Regardless of the market sector, PC sales took a beating this year. The channel heard a collective thud as markets worldwide dropped and PC vendors scrambled to restructure their operations. The general consensus is that end users, still riding on systems put in for Y2K compliance, have had very little reason to upgrade. Not surprisingly, PC components have also had a roller coaster of a year as oversupply forced prices down. Undoubtedly the memory market suffered most, with manufacturers bleeding money as DRAM prices continued their inexorable slide. The recent spike is largely seen as an unnatural occurrence that will not be sustained in the long term since demand remains flat.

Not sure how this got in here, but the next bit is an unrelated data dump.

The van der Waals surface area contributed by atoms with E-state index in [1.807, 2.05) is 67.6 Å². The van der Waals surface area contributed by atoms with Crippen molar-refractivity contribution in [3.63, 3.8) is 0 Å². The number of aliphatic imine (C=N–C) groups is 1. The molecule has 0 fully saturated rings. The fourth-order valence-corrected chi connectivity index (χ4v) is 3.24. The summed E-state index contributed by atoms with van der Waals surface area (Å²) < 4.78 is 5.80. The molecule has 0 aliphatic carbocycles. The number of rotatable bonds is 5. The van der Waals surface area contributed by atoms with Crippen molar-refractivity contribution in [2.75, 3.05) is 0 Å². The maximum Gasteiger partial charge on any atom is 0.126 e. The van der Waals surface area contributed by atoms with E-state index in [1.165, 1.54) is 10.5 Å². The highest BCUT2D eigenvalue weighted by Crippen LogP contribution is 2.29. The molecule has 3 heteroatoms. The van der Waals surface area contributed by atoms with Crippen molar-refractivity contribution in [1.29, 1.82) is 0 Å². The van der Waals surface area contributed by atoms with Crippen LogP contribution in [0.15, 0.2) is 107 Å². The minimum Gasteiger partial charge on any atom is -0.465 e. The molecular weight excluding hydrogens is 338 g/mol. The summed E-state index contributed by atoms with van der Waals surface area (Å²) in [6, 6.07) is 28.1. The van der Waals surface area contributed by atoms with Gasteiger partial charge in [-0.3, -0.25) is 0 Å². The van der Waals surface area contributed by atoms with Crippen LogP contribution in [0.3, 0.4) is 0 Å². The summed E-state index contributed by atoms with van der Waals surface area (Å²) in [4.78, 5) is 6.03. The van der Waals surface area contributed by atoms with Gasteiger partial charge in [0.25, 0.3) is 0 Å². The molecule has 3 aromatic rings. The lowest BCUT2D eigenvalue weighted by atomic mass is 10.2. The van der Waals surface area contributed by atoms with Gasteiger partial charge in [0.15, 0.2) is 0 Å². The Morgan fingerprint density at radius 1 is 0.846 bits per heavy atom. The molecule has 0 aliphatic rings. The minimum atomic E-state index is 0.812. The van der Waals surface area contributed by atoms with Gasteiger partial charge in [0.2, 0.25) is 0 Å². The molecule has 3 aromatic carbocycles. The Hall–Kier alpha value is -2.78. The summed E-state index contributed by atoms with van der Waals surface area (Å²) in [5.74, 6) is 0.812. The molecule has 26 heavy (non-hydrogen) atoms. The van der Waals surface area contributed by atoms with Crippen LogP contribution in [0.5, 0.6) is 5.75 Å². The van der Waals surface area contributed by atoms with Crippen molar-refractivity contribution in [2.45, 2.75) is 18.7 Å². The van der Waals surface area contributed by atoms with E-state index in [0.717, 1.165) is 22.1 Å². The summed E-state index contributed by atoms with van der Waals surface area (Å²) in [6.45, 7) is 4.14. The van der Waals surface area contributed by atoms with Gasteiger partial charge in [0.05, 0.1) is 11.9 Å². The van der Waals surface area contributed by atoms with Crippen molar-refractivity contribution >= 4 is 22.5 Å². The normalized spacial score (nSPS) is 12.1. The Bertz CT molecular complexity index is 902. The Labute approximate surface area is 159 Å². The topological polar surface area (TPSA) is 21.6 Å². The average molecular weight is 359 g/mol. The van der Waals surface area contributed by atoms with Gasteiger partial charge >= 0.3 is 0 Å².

The slow sales have meant PC prices have reached an all-time low, and business is so competitive that organisations have begun dictating prices for tenders. The white-box market was able to capitalise first on low components prices to deliver inexpensive systems; consequently market share in this segment is up. Assemblers are hoping the launch of Windows XP in October and the release of Intel's P4 chipset for use with the ultra-cheap SDRAM will stimulate sales, and early figures suggest this is the case. Intel has been caught by surprise by the demand for its new chipset, but supply constraints should ease over the next couple of weeks. However, the next price drop on desktop chips is not until January 27.